This is the fourth time in the last two years that a Deloitte firm has run into trouble with the US audit watchdog over audit violations.
In March last year, the board fined and banned the former chairman of Deloitte’s governing body in Brazil and the former CEO and managing partner of Deloitte Brazil for failing to cooperate with a PCAOB investigation into improper alteration of documents and provision of false testimony.
This was followed by fines and bans handed out to two audit partners and Deloitte’s Turkish firm over a plot to enable audit teams to improperly alter their audit documentation ahead of a PCAOB inspection.
Then just two weeks ago, Deloitte Canada was fined $350,000 fine for failing to maintain its independence during three consecutive audits of Canada-based gold mining company, Banro Corporation.
The latest case involved the audit of a Mexican subsidiary of a US listed company. Texas-based EZCORP, which was audited by Deloitte US, was a loan provider with operations in several countries, including Mexico where its largest subsidiary, Prestaciones Finmart, a payroll-withholding lender, was based.
In 2013 and 2014, Finmart accounted for approximately 21% and 26% of EZCORP’s consolidated assets and approximately 23% and 42% of its consolidated pre-tax income.
Deloitte US engaged the services of its Mexican affiliate to perform component audit work in accordance with PCAOB auditing standards.
In 2015, EZCORP was forced to file restated financial statements for fiscal years 2012 to 2014, partly because of Finmart’s misclassification of certain loans. The misclassification had resulted in an understatement of Finmart’s loan reserve and loan bad debt expense.
The three Deloitte Mexico partners – Ricardo Agustín García Chagoyán, José Ignacio Valle Aparicio and Rubén Eduardo Guerrero Cervera (who was a manager at the time) – had all worked on the Finmart audit.
García and Guerrero in the 2013 audit, and Valle and Guerrero in the 2014 audit, assessed Finmart's allowance for loan losses (the total amount that Finmart estimated it would not be able to collect from borrowers) as a significant risk.
In each of the audits, the auditors understood that a critical element of Finmart’s loan reserve calculation was its classification of a loan as “in-payroll” or “out-of-payroll”.
A loan was considered to be in-payroll if the borrower remained a government employee with repayment amounts withheld from his or her paycheck. It was considered out-of-payroll if the borrower was no longer a government employee having amounts withheld.
During the audits, the auditors were aware that out-of-payroll loans carried a much higher risk of non-payment. They were also aware of the importance of whether Finmart was accurately classifying loans as in-payroll or out-of-payroll when estimating its loan reserve.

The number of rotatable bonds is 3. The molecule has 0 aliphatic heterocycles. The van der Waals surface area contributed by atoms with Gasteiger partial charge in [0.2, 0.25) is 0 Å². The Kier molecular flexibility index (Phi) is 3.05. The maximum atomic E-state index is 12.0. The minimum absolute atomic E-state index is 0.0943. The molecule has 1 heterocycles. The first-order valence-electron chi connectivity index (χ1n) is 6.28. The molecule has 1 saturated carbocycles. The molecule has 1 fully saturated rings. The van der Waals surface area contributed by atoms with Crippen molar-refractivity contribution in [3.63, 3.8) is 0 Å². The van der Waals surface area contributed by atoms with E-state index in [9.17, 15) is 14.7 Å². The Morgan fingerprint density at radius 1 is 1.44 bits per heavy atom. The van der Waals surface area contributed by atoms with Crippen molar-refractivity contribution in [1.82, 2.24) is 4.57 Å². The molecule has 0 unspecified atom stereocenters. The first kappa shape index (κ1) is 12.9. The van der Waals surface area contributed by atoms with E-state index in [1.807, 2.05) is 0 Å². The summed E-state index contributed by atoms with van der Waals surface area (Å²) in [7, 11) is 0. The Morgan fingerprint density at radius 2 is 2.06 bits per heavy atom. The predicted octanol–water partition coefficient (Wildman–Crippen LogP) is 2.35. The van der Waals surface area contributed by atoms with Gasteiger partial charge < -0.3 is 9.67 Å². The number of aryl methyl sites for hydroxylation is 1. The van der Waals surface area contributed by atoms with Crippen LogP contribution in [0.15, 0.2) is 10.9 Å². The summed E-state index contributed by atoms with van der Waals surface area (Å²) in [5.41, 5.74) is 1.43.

Yet in each audit they failed to test the accuracy of the classification. Nor did they perform retrospective reviews of the loan reserve and so failed to obtain sufficient evidence that the loan reserve was reasonable.
They also failed to perform procedures relating to Finmart’s internal controls over financial reporting (ICFR) that they claimed to have performed in communications with Deloitte US.
In the 2013 audit, García and Guerrero misrepresented to the US firm that they had evaluated the design and operating effectiveness of 28 specified controls. In fact, they had failed to evaluate the operating effectiveness of all but one of those controls, and also had failed to evaluate the design effectiveness of nine reported controls relating to the loan reserve.
In the 2014 audit, Valle and Guerrero misrepresented in Deloitte Mexico’s final deliverables that they had evaluated the operating effectiveness of controls relating to Finmart’s loan reserve, when in fact they had failed to perform any operating effectiveness testing of Finmart’s loan reserve controls.
When EZCORP restated its financial statements in 2015, it blamed the need to do so in part on Finmart’s reclassification of certain loans as in-payroll when they were actually out-of-payroll. As these misclassified loans involved a far higher risk of non-payment than those subject to payroll withholding, they caused Finmart to understate its loan reserve and loan bad debt expense.
EZCORP also admitted that it had not maintained effective ICFR during the period in question and had failed to understand the extent of the non-performing loans at Finmart as a result of control deficiencies.
All three partners were censured and barred for two years from working with a registered public accounting firm. García and Valle were fined $50,000 each while Guerrero was fined $30,000.
“The quality of cross-border audits depends significantly on auditors of subsidiaries adhering to their commitments to comply with PCAOB standards,” said PCAOB acting director of enforcement and investigations Mark Adler. “Today’s order makes clear that, when auditors fail to live up to those commitments and put investors at risk, the Board will take appropriate action.
“The three Deloitte Mexico partners not only failed to perform appropriate procedures in a critical audit area, but also compounded their failures by telling the principal auditor that they had done work that they, in fact, had not done,” he added. “That sort of misconduct warrants the significant sanctions imposed.”
The three agreed to the sanctions to settle the case without admitting or denying the PCAOB’s findings.